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Re: Base Computer Interface

Postby klauss » Fri May 28, 2010 4:58 pm

The "no communication theorem", AFAIK, isn't a theorem in the strict sense. It's an axiom in the model of general relativity, and as all axioms, it should be regularly challenged.

That the theory has proven astoundingly sound and hard to challenge doesn't mean one shouldn't keep trying as knowledge evolves, mostly when knowledge from a subject where general relativity simply does not apply (quantum mechanics) seems to suggest the axiom may be false. Even if only in some limited scale.

CORRECTION: again, I show my ignorance on the subject. I think I was assuming the no communication theorem to be based on general relativity (since it mentions superluminal stuff)... it seems it is not, it is based on pure math (perhaps actual experiments?), and is phrased in a rather sensible manner: no instantaneous communication is possible. Notice, superluminal isn't instantaneous. Hence, I humbly believe the first wiki article (that said this theorem precludes the possibility of superluminal communication) is simply wrong. It does not. Superluminal communication may still be impossible, but it's not this theorem the one that conflicts with it.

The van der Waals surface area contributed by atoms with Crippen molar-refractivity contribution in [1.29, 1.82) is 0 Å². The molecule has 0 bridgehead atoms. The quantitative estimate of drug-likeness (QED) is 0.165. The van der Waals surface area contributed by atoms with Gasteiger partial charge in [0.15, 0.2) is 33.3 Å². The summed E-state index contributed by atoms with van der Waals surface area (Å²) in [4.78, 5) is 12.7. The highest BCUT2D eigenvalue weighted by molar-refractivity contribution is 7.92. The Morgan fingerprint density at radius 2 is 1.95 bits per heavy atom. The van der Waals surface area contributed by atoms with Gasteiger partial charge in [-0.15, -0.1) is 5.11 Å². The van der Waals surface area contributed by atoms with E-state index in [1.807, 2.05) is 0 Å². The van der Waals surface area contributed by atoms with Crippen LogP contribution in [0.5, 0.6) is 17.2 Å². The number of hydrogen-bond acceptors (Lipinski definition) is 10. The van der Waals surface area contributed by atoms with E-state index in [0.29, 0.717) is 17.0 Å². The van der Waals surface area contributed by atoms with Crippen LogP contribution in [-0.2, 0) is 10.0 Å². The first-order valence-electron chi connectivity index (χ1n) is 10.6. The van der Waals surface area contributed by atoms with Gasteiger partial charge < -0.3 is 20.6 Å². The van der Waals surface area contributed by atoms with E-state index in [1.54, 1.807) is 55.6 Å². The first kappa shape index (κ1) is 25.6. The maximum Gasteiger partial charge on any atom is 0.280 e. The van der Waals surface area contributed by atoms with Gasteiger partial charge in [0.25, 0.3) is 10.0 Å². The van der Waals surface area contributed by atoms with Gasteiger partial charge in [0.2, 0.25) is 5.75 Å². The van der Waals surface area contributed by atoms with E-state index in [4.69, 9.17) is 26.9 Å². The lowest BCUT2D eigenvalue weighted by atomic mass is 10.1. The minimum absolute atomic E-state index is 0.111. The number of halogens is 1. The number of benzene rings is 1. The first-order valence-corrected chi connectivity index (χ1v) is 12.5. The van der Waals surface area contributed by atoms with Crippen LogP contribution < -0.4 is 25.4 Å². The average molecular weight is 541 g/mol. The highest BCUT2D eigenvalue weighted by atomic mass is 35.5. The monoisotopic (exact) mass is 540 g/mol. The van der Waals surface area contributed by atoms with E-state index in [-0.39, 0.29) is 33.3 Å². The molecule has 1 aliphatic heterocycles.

PS: The article on "no communication theorem" seems to agree:
The wikipedia - no communication theorem wrote:If superluminal communication is prohibited, it is not because of the no-communication theorem. Thus, the question of superluminal communication remains open.
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Re: Base Computer Interface

Postby Neskiairti » Sat May 29, 2010 3:00 am

that was from the opposing viewpoint, klauss.

and yeah, its pure math, but it was derived from relativity proofs.
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Re: Base Computer Interface

Postby Shark » Mon Jul 05, 2010 6:40 pm

What is the current status of the base interface? Any screenshots?
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Re: Base Computer Interface

Postby -REBEL3- » Mon Jul 05, 2010 10:34 pm

I'm afraid I'm not going to be able to work on the interfaces for a while-I was involved in a car accident, and, among other injuries, broke a finger. Doesn't hurt much, but I can't draw well. So, it'll be a month or so before any more work happens on this front.